Wednesday, September 7, 2011

Lalbagh Fort

Lalbagh Fort

Also known as Fort Aurangabad after the Mughal Emperor, Aurangzeb, in whose reign the construction commenced, the fort was probably designed to fulfil the same defensive, protective and residential role as the more famous Red Fort in Delhi.
Walls of Lalbagh Fort

Within the huge walls, substantial sections of which remain intact, and the three gateways there are only three standing structures.  However, excavations have revealed the foundations of as many as 27 structures as well as complex water and sewage systems and decorative gardens and fountains. 

These recent discoveries point towards not only an earlier history for the site, but also a remarkable complex of administration, residential and leisure facilities.
Gate, Lalbagh Fort
Construction was commenced in 1678, by the then Viceroy of Bengal Prince Muhammad Azam.  Azam’s immediate successor was Shaista Khan whose daughter Pari Bibi died at the fort; her mausoleum is one of the three buildings in the complex. After the death of his daughter, Khan felt the location to be ominous and construction was never completed.

Mausoleum of Pari Bibi

He may well have been right. In 1857 the fort garrison joined the ‘Sepoy Mutiny’ but were defeated by the army of the East India Company and those who were captured were publicly hanged in nearby Victoria Park (now known as Bahadur Shah Park after the leader of the failed rebellion).


The visible buildings within the fort walls are the Dewan-i-Aam, a mosque, and the tomb of Bibi Para.  The Dewan-i-Aam is essentially the citadel and headquarters, including guest accommodations for VIPs.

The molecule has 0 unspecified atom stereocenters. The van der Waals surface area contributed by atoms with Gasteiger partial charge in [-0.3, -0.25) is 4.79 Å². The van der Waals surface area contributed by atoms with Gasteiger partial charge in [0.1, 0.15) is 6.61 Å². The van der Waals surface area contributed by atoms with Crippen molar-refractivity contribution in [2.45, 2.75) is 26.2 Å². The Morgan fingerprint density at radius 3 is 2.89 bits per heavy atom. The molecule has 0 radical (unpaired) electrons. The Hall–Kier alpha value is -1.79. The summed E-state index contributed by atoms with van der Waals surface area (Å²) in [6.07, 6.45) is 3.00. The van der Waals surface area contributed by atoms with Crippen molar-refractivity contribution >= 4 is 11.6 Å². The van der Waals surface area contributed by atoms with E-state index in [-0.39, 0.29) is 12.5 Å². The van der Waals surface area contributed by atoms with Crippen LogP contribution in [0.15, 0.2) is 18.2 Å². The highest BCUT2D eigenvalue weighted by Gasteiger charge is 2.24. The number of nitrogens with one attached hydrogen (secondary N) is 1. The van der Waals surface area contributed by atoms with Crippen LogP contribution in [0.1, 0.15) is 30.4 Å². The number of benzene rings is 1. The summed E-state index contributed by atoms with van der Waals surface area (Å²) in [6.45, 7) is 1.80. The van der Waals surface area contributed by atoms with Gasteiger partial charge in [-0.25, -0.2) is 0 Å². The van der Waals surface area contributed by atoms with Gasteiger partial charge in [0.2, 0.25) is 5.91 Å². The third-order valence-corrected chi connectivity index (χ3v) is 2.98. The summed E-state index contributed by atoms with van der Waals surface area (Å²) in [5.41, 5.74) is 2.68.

Quilla Mosque

The mosque, known as the Quilla Mosque is a three domed structure in the same Mughal style as the rest of the buildings.  The tomb of Pari Bibi is rare in its interior decoration made of black basalt, white marble and coloured tile. Further structures including arrangements for water supply and fountain courts, sewerage, gardens, stables, barracks, and residential accommodation have been identified by the Archaeology department.

Excavations have also revealed strata of earlier occupation of the site, including terracotta plaques and heads from a pre Muslim period, probably from the time of Buddhist occupation after 7th Century. 


  1. I really enjoyed when i been there, the style of buildings and interior of inside.

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